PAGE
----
Applying Occam’s razor from the security management perspective is about identifying the simplest adversarial explanations and actions. Doing so will more easily help us identify the underlying causes of the risk and allow us to better develop mitigation strategies to otherwise correct it. Taking this razor into our risk management strategies, we can save time and resources and identify the most practical—and most necessary—solutions and controls.

Hume’s Razor

Another razor than can be applied to our line of work is that of Hume’s razor, also known as Hume’s guillotine or the is–ought problem. Hume’s razor is not too distant from Occam’s razor, and it asks that whenever we are piecing together information to reach an explanation, we should prefer the explanation that requires the fewest assumptions.

Hume’s razor is particularly effective when applied to adversarial pathways analysis (either pre- or post-incident), where we essentially plot the necessary steps and actions of an adversary against our control suite to identify security gaps, as well as delay and response times.

As we go through the analysis steps, applying Hume’s razor will ask us to look deeper into each of the steps an adversary would need to take—if our security control isn’t sufficiently able to produce the observed effect to counter the adversarial action, then we should either eliminate the control from consideration and go back to the drawing board, or identify what needs to be added to the controls to create the security goal of preventing the adversarial action.

There are often multiple ways to success, and adversaries are particularly adept at finding new ways to try and bypass security controls to ensure success. This can be applied jointly with Occam’s razor, so when we are evaluating the steps an attacker might take, we should give preference to explanations that require the fewest assumptions about actions the adversary takes. These assumptions might be that the adversary had a helper or certain equipment or skills. Applying both razors together to risk assessment models gives us the following steps:

  • Identify. Identify the high-level organization security threats and any related known or expected vulnerabilities.
  • Hume’s razor check. List and review how many adversarial assumptions and conditions are required for each of your security threats to successfully exploit those vulnerabilities—these are likely to be the and/or actions in the adversarial pathway analysis exercise.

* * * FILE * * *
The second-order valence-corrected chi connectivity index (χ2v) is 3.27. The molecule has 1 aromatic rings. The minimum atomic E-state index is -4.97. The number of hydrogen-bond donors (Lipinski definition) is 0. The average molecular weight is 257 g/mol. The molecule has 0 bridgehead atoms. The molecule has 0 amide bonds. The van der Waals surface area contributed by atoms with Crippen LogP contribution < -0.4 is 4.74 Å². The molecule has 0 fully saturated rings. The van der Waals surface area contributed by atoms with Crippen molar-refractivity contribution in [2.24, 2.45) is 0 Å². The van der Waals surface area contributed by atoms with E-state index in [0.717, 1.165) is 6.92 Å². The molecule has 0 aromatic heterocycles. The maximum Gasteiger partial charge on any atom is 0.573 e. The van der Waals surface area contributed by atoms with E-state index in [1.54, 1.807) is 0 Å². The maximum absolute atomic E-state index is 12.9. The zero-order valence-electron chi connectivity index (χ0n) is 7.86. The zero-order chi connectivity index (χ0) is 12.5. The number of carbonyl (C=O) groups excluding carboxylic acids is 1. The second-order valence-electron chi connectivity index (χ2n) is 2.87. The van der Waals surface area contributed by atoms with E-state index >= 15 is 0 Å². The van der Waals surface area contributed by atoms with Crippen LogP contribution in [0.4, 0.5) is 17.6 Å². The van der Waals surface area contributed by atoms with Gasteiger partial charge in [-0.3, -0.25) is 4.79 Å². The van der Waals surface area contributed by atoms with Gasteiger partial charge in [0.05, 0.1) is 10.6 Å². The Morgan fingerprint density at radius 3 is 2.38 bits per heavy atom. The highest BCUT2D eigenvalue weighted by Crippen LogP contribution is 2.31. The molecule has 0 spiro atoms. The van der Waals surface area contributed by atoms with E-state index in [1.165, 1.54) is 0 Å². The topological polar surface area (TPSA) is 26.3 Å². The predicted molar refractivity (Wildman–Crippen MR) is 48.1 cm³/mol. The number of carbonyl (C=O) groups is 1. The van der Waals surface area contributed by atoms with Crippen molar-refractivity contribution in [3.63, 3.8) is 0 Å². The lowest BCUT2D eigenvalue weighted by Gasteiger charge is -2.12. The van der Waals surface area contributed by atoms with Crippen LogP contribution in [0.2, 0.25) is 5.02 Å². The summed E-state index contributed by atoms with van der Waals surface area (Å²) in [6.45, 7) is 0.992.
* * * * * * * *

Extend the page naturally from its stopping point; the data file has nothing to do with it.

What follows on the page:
• Occam’s razor organizing. Rank the security threats from least complicated (i.e., the least number of actions an adversary needs to take to ensure success) through to those security threats that would require the most actions to complete.
  • Prioritize. Consider prioritizing the threats and vulnerabilities that can be most easily exploited. Using both razors, this prioritized list will start with the threat that requires security professionals to make the fewest possible assumptions about an adversary's capability and is the easiest or simplest path or tactic an adversary is likely to take.
  • Review. Review where the assumptions and conditions arise. Underlining evidence to substantiate each assumption or condition may identify key adversarial approaches to undermine security and reveal new security vulnerabilities.

Popper’s Razor

One of the great challenges to physical security risk management is inertia, or not continuously re-evaluating our approach and choice of control suites. There are a number of reasons why inertia develops. For instance, security can become static where threats may not advance as fast as they do in other areas or industries, when the design basis threat to which the building has been designed against no longer exists, or if the ongoing debate over budgets and continued upgrades to security infrastructure falls off the top of the agenda. Popper’s razor or Popper’s falsifiability principle can be useful in these kinds of situations.

Ostensibly, Popper's razor is applied to scientific reasoning, namely that a theory must be testable and capable of being proven false. At a basic level for security risk managers, this can mean showing willingness to challenge the security assumptions that are in place, such as standard operating procedures (SOPs), policies, and the assumed function of security controls.

The real value of Popper’s razor, however, is when we look to test our assumptions and predictions against real-world data. Where it is not always feasible to test the entirety of one’s controls, incidents or breaches that occur within peer organizations can be an invaluable method of testing your own controls and mitigations, providing you the ability to generate real data points rather than assumptions when making arguments for upgrades.

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Consider how Popper’s razor can apply to data-driven risk assessments, for example. There are many third-party services and open sources that can offer security datasets, including the Uppsala Conflict Data Program and the Global Terrorism Database hosted by the National Consortium for the Study of Terrorism and Responses to Terrorism (START). These groups collate high-impact adversarial actions such as terrorist attacks or armed conflict.